Apple has a problem, that much is certain. It has pretty much maxed out its current market for iPhones, and the Chinese market is not budging. Despite its best efforts, it remains stubbornly in a distant second place behind Huawei in the Middle Kingdom. What’s…
Apple has a problem, that much is certain.
It has pretty much maxed out its current market for iPhones, and the Chinese market is not budging. Despite its best efforts, it remains stubbornly in a distant second place behind Huawei in the Middle Kingdom. What’s more, it is not just iPhones sales that are suffering as the world’s most valuable publicly traded company struggles with growth figures.
Sales have also plateaued for Macbooks, iPads, and every kind of Apple gear you can think of. There are only so many people in the world who are willing to shell out thousands of dollars for gadgets that will at best become outdated in 9 months or may be slowed down deliberately to make them buy a new one. Amidst all this, what is Apple’s Big Idea to spark a sales rally and boost stock performance? Enter Airpods 2.
Stalling sales? Service offerings not yet offering a revenue alternative? Opening a vanity project streaming platform doomed to become yet another wannabe Netflix? Never mind, the solution is…Airpods 2. The second generation of the iPhone’s distinctive wireless earphones, retailing for $159 will be the magic pill – just what the doctor ordered.
Or at least, that is what I would say if the suits at Apple HQ had thought this through correctly. For the modest and not-at-all outrageous sum of $150, you can now get the new Airpods which look identical to the original Airpods. It is now possible to enjoy among other things a wireless charging case (bought separately for $79), a free laser-etched engraving on said case, generally unchanged sound quality, and…that’s it.
That is Apple’s genius plan for sending customers wild. Another set of overpriced wireless earphones with horrendously overpriced accessories, which offers no genuine functionality that generic alternatives do not. In other words, the company still has this idea that the act of slapping an Apple logo on a piece of plastic and tailing it for an arm and an eyesocket can still fly in today’s market. Worse still, this is supposed to be one three hardware releases in just five days that should send Apple stock spiking and keep prices high.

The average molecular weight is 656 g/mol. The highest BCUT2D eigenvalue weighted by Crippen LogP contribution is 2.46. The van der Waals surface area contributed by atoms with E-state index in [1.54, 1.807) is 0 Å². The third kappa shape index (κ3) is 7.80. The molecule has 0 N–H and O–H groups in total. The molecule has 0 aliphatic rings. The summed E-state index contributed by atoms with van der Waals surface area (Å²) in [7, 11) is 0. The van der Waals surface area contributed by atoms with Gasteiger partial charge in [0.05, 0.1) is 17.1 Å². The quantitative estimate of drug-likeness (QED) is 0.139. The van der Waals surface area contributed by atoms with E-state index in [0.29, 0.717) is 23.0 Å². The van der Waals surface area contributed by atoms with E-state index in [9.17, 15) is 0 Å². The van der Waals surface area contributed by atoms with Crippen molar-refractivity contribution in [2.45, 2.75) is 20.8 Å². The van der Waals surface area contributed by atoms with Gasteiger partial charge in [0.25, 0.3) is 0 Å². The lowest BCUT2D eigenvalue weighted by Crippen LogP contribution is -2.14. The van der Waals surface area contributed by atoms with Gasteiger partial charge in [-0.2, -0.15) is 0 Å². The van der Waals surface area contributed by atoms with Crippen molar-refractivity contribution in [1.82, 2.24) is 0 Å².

Having an iPhone in 2010 was probably a big deal. Technologically, it was far ahead of its then competitors, Blackberry and [insert cut-price Android device], and it offered an unmatched stylishness compared to its contemporaries. People understood that it looked like something out of a NASA research facility, but more importantly, it felt like that too.
These days, it is possible to take your pick of readily-available $150 Android devices that can do pretty much everything an iPhone can do. Oh sure, photos taken with an iPhone camera might have a few more pixels, but except you have the eyesight of an owl, you probably couldn’t tell anyway. Technologically, Android device makers like Hauwei, HTC and Samsung have caught up or even overtaken Apple.
Apple seems to believe that it can still get some mileage out of this by doubling down on the “exclusive” Apple branding thing. Here’s a pro tip: that ship has sailed. Apple no longer holds a technological advantage over its competitors, and branding alone cannot replace innovation. Instead of trying to brand its way out of a tight spot with $150 earphones that will go viral on Instagram but not in real life, the company needs to revisit what made the iPhone so successful in the first place – market-leading technology in sexy packaging.
Apple needs to stop spamming the market with overpriced filler releases, stop trying to become the new Hulu-Netflix-Amazon and just focus on what made it great to start with – leading technology in a sexy package.
Disclaimer: The views expressed in the article are solely those of the author and do not represent those of, nor should they be attributed to, CCN.
Last modified: January 10, 2020 2:46 PM UTC